Wednesday, June 03, 2015

Do you have Prosopagnosia or Prosopamnesia or Super-recognition ? Face-blindness vs Face-forgetfullness

About 2% of the world's population suffers from face blindness, or prosopagnosia, a neurological condition preventing people from recognizing faces. That's one person in every 50.

Even Brad Pitt said that he has a mild degree of face-blindness.

It is a cognitive disorder of face perception where the ability to recognize faces is impaired, while other aspects of visual processing (e.g., object discrimination) and intellectual functioning (e.g., decision making) remain intact. The term originally referred to a condition following acute brain damage (acquired prosopagnosia), but a congenital or developmental form of the disorder also exists, which may affect up to 2.5% of the population.



Whereas, Prosopamnesia , is a selective neurological impairment in the ability to learn new faces. There is a special neural circuit for the processing of faces as opposed to other non-face objects. Prosopamnesia is a deficit in the part of this circuit responsible for encoding perceptions as memories.

Prosopamnesia presents itself in patients as an inability to recognize people they have previously encountered based on their faces. In this way, it is very easily mistaken as prosopagnosia, which is an inability to perceive or recognize faces. Prosopagnosia is a deficit that occurs earlier in the neural circuit while the facial stimuli is being processed, whereas prosopamnesia takes effect when the brain attempts to encode the processed facial stimuli into memory. Because the distinction between prosopamnesia and prosopagnosia is so close in the neurological circuit, the only phenotypic difference between the two is in the breadth of faces to which a patients symptoms apply. Prosopagnosics cannot recognize faces, even of people within their own families over the span of a lifetime. Prosopamnesiacs show a memory for facial stimuli that they learned prior to the onset of their condition (in the case of acquired prosopamnesia) or for facial stimuli that they have encountered repeatedly for long periods of time (in the case of congenital prosopamnesia).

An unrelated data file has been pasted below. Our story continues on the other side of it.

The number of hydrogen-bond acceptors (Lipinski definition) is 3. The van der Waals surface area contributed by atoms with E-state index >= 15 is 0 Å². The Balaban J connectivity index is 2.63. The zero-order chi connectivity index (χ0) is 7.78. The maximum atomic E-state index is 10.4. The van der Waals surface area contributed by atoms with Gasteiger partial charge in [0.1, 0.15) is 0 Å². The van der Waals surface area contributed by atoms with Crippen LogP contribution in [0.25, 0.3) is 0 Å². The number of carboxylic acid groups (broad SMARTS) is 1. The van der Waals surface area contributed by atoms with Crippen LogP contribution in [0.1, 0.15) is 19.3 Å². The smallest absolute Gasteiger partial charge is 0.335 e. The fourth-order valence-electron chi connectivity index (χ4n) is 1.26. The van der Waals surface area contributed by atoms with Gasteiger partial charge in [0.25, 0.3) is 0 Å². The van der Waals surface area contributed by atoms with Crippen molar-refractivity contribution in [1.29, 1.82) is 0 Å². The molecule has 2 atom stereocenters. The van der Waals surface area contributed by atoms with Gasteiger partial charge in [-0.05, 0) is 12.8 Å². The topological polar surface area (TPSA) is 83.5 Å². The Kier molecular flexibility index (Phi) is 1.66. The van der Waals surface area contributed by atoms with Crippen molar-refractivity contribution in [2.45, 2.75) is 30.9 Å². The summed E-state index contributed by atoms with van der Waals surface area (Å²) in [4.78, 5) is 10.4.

Prosopamnesia was first proposed as a distinct neurological disorder in 1996. There are currently only two diagnosed cases of prosopamnesia. This is likely due to the fact that it can easily be misdiagnosed as prosopagnosia based on symptoms.

To test yourself for prosopagnosia, the available tests are the JOV and the Cambridge Face Recognition test.

Do the Test online here :



Welcome to Cambridge Face Memory Test
In the following task you will be required to memorize the faces of different individuals. You will then be asked to identify a face you memorized out of a line-up of three faces. The test will begin with a very easy practice round and then will become progressively more challenging. Instructions will be given throughout the task, please follow them carefully. The test will take approximately 20 minutes to complete.

There are other tests too, like this one which shows you only the faces of Hollywood celebrities and US/UK politicians without any identifying hairline and finds your percentage. A normal person should recognise around 80% of those they are familiar with.

Take the Famous Faces Recognition test here.



On the other end of the spectrum are Super-Recognizers, who "never forget a face"
If you never forget a face, test yourself here. - Super Recogniser online test.

A related but different ability is the regnognition of emotion from eyes. Some people are better at it than others. Facial expressions are very hard to read for some others. You can test your ability to read emotions from faces here.



The Human Vision and Eye-Movement (HVEM) laboratory, University of British Columbia, Vancouver also conducts research into face-blindness and related disorders.

treatment of Prosopagnosia

Research has shown that Developmental Prosopagnosia improves with Oxytocin nasal spray.

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